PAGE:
Located off the South coast of England, the Isle of Wight is rich in history. Although there is no evidence of any sites where they lived, tools have been found and the first inhabitants are believed to have been hunter-gatherers from the Stone Age.
The first mention of the island in records dates from the Roman Empire. However, the Romans didn’t build any towns on the island. Instead, the island was an agricultural centre with several Roman villas. Today the villas at Newport and Brading have been excavated and are open to the public.
Along with the rest of England, the island was invaded several times over the following centuries and occupied by various people, such as the Jutes, the Vikings and the Normans. Between 1597 and 1602, with the threat of attacks from the Spanish Armada, outer fortifications of Carisbrooke Castle were built to help defend the island from attack.
In November 1647, towards the end of the English Civil War, Charles I rode out from London hoping to escape from the Parliament supporters. He travelled to the Isle of Wight as some thought that the governor was sympathetic to his cause and the King believed they would offer him refuge. However, the Isle of Wight’s governor, Colonel Robert Hammond, had actually declared for Parliament and so imprisoned the King in Carisbrooke Castle. King Charles I made several failed attempts to escape the castle, one time famously getting stuck in a castle window (source).
In 1669, Sir Robert Holmes became governor, and reorganised the defenses on the island, reducing the size of Yarmouth Castle. He also built himself a house, which is today is Grade II* listed, known as the George Hotel and still retains many of its original features.
In 1802, the famous boat building firm, J. Samuel White, was established on the Isle of Wight and over the course of the 19th and 20th Centuries the marine industry grew with other noteworthy marine manufacturers establishing themselves on the island.
The famous Regency architect, John Nash, also lived on the island and designed Newport’s Guildhall, completed around 1816, which is today home to the Isle of Wight’s history museum.
Queen Victoria was very fond of the Isle of Wight, having spent many childhood holidays on the island. When she became Queen she made Osborne House her winter home, resulting in the Isle of Wight becoming a fashionable holiday resort. Several famous Victorians visited the island, including Lord Tennyson, Berthe Morisot and Charles Dickens.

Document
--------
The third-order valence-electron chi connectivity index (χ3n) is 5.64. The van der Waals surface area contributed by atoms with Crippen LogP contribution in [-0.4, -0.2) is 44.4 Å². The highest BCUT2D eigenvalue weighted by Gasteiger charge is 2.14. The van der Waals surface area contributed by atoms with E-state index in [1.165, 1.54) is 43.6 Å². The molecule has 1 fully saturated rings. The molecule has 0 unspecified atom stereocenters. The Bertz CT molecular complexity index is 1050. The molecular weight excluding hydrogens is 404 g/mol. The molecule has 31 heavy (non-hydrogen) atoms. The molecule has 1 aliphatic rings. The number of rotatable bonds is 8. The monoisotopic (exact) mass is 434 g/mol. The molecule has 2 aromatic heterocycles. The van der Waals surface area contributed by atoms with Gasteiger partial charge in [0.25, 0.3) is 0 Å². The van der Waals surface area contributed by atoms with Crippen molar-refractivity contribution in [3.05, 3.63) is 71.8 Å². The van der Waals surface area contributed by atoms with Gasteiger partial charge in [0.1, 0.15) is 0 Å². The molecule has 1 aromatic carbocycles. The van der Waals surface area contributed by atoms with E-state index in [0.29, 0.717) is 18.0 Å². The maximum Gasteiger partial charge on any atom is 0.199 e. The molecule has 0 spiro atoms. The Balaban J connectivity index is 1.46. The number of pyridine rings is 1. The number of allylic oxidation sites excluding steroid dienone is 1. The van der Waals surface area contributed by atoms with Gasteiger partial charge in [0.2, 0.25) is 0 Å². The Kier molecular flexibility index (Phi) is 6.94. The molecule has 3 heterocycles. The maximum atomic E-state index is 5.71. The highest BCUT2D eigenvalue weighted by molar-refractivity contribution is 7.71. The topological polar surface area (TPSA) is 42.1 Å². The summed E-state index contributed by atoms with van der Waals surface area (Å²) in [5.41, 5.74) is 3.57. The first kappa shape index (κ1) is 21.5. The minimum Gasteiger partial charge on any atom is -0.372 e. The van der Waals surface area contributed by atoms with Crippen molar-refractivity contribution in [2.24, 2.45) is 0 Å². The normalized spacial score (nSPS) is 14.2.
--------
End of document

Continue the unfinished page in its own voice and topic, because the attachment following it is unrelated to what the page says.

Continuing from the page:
Until the Victorian period, much of the Isle of Wight was rural, with most people employed in farming, fishing or boatbuilding. However, the increasing popularity resulted in a substantial growth in tourism to the island. As a result, there was a significant increase in urban development as many new homes and hotels were built.
During Queen Elizabeth I’s reign, the world’s first radio station was set up at the Needles Battery and in 1898 the first paid telegram was sent from this station.
Although the Isle of Wight is often thought of as part of Hampshire, it actually has its own separate county council. However, for a brief time between 1888 and 1890, when the first county councils were created, the Isle of Wight was included within Hampshire. In 1974, it was planned to merge the county back into Hampshire, however this plan was aborted after last minute changes, meaning that the Isle of Wight has remained separate from Hampshire since 1890.
Towards the latter part of the 19th Century, a large network of railways was built on the island. Over the years there have been talks of a tunnel under the Solent, but this has not yet materialised.
Osborne House building, which is Grade I listed, has several 6 over 6 sash windows and is located in East Cowes.
A former royal residence, Osborne House has a rich history. Built between 1845 and 1851 for Queen Victoria and Prince Albert, the house was designed by Prince Albert and Thomas Cubitt, a London architect and builder, in the Italian Renaissance style.
The design of Osborne House is stately but welcoming. Cubitt not only assisted with the design of Osborne House but also built it. After work was completed, he was also commissioned to build the east wing of Buckingham Palace.